A MAJOR rescue operation is taking place along the Yorkshire coast to save thousands of lobsters washed up on shore in the wake of last weekend’s storms.
Shellfishermen from Bridlington and nearby ports are working against time to collect the young lobsters, place them in water and then return them to the sea. The operation is set to continue into next week.
They are also worried about the long term impact on the fishery and the local economy. The Yorkshire coast, with Bridlington as its main base, is the UK’s most valuable shellfishing region, with much of what is produced sold to Europe.
Many fishermen also fear their lobster pots may have been destroyed by the weather.
But it is not just lobsters at risk. The Yorkshire Wildlife Trust says tens of thousands of marine animals have been washed up along the UK’s east coast.
They also include crabs, starfish and mussels, which have been found ankle deep in places along the Holderness coast in Yorkshire. Most of the creatures are now dead – except for lobsters.
Yorkshire Wildlife Trust’s Living Seas team has been working alongside fisherman rescuing the lobsters that are still alive – gathering them in buckets and taking them to tanks in Bridlington for care – putting them back in the sea as the weather improves.
Similar scenes have been reported down the North Sea coast including Norfolk and Kent.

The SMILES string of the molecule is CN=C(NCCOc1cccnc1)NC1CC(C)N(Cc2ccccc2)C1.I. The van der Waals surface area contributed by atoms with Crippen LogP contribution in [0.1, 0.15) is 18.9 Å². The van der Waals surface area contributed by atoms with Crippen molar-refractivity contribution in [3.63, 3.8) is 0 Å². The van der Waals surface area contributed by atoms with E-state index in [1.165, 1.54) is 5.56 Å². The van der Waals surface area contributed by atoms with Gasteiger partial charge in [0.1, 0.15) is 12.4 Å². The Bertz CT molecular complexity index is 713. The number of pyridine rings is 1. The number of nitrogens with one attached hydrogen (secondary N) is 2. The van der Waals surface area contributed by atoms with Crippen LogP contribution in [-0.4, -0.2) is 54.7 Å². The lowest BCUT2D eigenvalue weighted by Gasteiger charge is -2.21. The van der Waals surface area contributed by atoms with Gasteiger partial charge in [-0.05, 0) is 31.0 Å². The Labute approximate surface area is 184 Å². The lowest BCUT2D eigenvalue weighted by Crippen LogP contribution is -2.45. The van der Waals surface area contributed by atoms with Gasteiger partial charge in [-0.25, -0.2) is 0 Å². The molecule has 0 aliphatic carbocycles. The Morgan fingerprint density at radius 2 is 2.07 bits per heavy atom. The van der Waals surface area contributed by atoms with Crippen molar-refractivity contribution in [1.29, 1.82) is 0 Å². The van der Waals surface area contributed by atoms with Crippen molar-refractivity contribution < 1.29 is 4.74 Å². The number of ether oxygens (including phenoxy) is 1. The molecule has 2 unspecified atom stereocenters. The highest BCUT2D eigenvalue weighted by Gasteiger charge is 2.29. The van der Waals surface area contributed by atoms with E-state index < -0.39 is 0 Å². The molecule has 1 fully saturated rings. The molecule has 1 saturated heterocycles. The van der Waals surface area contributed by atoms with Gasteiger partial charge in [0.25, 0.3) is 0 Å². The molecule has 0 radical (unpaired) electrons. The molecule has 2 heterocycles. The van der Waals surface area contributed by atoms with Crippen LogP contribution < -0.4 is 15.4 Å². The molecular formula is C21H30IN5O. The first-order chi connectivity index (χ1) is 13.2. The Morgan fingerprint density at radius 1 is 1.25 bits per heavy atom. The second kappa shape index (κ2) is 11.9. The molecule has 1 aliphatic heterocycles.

Bex Lynam, North Sea marine advocacy officer of the Yorkshire Wildlife Trust, said: ‘There was a three degree drop in sea temperature last week which will have caused animals to hunker down and reduce their activity levels.
‘This makes them vulnerable to rough seas – they became dislodged by large waves and washed ashore when the rough weather kicked in.
‘Larger animals, such as dolphins, are more mobile and can save themselves by swimming away when this sort of thing happens.
‘Lobsters are one of the few species still alive – that’s why we’re saving them with local fishermen. This area is very important for shellfish and we work alongside fishermen to promote sustainable fisheries and protect reproductive stocks.
‘It’s worth saving them so that they can be put back into the sea and continue to breed.’
Holderness is already designated as a Marine Conservation Zone. The government is due to announce a consultation into more marine conservation zones this year.
Picture: BBC News